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Humble earthworm
Monday, 10 March 2014 12:42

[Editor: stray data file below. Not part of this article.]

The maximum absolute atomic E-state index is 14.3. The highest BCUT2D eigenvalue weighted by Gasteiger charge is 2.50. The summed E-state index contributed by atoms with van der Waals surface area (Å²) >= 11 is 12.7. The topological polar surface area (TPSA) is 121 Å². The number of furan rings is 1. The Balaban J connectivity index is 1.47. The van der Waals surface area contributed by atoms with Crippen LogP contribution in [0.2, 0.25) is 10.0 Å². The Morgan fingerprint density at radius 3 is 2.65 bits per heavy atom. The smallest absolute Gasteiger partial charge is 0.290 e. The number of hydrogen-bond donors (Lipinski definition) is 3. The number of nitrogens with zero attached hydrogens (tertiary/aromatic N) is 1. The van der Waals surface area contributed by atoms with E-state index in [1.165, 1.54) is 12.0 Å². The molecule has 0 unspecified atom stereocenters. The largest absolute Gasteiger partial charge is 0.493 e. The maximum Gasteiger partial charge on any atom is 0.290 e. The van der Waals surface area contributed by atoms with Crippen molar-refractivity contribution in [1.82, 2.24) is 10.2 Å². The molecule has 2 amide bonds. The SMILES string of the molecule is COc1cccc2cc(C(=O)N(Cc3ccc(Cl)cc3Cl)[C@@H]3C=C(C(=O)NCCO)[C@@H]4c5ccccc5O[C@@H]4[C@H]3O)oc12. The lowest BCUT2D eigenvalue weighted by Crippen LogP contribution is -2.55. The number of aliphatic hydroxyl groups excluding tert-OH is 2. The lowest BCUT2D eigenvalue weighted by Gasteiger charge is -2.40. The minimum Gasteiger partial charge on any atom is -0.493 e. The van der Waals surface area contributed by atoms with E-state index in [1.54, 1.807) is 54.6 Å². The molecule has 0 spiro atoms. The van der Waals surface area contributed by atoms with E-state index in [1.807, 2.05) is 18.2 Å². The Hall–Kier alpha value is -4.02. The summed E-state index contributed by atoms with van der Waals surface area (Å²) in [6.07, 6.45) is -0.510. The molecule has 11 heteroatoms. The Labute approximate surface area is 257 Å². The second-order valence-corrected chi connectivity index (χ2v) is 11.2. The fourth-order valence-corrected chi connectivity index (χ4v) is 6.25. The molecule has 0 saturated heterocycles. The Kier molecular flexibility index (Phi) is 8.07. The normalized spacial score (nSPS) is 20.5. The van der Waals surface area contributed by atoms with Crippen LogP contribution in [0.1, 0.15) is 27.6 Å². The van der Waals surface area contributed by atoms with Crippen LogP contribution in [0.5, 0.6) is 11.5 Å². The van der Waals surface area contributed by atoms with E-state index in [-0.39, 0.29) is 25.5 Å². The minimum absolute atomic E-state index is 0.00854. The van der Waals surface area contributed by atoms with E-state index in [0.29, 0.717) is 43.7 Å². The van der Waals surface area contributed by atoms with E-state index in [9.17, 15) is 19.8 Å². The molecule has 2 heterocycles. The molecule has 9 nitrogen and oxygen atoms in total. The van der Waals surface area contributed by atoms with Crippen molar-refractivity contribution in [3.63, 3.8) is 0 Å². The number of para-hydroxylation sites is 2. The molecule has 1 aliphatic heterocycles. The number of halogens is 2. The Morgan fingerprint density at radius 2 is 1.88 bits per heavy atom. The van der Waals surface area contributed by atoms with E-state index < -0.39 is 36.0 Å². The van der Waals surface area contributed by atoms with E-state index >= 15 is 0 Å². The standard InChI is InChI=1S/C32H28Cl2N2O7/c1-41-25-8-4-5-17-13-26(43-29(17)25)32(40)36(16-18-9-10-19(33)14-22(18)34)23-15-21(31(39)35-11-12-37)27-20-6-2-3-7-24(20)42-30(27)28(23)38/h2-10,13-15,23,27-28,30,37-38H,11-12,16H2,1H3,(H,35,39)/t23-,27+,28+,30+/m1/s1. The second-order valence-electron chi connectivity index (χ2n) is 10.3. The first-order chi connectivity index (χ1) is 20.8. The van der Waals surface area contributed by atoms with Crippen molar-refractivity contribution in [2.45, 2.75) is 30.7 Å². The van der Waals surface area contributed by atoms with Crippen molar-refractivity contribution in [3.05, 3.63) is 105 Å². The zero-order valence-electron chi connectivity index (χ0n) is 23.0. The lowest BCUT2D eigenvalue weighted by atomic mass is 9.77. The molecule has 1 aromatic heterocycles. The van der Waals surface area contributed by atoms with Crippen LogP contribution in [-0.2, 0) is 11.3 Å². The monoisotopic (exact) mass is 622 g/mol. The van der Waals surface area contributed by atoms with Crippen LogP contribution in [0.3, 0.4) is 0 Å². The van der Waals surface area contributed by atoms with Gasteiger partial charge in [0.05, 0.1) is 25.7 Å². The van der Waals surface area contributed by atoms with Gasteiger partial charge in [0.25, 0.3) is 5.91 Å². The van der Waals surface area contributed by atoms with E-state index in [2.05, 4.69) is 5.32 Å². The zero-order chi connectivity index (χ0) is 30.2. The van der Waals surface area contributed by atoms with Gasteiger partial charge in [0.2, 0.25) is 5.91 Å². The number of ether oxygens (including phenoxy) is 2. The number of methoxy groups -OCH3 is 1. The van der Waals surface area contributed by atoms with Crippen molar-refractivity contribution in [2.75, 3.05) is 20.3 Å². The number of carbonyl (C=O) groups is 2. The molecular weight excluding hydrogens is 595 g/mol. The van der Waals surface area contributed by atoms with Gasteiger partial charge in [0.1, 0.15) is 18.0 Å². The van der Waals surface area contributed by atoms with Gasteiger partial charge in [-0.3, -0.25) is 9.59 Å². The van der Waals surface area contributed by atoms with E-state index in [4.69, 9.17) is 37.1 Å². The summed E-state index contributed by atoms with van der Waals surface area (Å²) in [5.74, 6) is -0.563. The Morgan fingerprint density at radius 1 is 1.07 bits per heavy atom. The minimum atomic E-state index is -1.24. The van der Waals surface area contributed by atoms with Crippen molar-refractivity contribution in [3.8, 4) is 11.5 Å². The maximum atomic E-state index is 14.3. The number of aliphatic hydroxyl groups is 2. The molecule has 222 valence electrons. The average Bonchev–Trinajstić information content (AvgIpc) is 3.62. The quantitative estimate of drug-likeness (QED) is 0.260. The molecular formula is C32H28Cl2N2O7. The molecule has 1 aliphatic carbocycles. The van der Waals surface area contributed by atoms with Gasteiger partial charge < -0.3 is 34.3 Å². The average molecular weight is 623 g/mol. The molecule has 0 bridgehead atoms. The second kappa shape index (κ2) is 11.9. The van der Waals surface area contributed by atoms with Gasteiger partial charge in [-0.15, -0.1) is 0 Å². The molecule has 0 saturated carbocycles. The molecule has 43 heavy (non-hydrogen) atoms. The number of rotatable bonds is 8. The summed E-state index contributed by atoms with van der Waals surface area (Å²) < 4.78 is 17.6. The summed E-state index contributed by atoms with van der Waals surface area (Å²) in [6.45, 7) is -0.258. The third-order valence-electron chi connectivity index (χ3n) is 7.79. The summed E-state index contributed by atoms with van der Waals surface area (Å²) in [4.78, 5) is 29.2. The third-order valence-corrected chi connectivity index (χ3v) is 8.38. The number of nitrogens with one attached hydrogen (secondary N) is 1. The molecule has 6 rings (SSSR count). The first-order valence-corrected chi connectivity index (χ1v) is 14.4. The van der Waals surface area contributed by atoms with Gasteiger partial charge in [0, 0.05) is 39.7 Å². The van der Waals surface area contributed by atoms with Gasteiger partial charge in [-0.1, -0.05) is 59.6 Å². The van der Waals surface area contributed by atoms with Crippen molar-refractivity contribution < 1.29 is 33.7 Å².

There are many different types of earthworms but it is important to know that these earthworms are vital, each in their own way for building up and improving our soils. In the recent past excessive dependence on artificial fertilisers, abetted by monoculture has not only contributed in the earthworms decline but has also left many hectares of land becoming progressively more sterile. The earthworm works compost, leaves and mulch into the ground and not only drains, aerates and turns the soil but also produces a vast selection of microbes that exert a multitude of beneficial stimuli on both soil and plants. The average gardener is well aware that a healthy garden will support a large earthworm population which can be encouraged by applications of mulch and compost. Mulching with winter leaves and homemade compost steadily builds up the organic matter in the soil. This will benefit the earthworm but also helps to regulate the soil temperature and water retention. Another great idea is to obtain and tend a ‘wormery’ many people have been astounded by the results they have obtained. A wormery requires a special type of earthworm that doesn’t need soil to assist with digesting material. Wormeries come in various shapes and sizes, it is also possible to make one yourself from plants which will be available locally. Garden cuttings, grass, manure and kitchen wastes are all possible input materials for a wormery. If every garden or farm could sustain a wormery which is very easily maintainable, this will help to replenish in a natural way much of what is taken up out of the soil by the plants. If you do invest in one of these you will be joining an increasing number of people that support their own eco systems. You will be truly surprised at the benefits.alt

 

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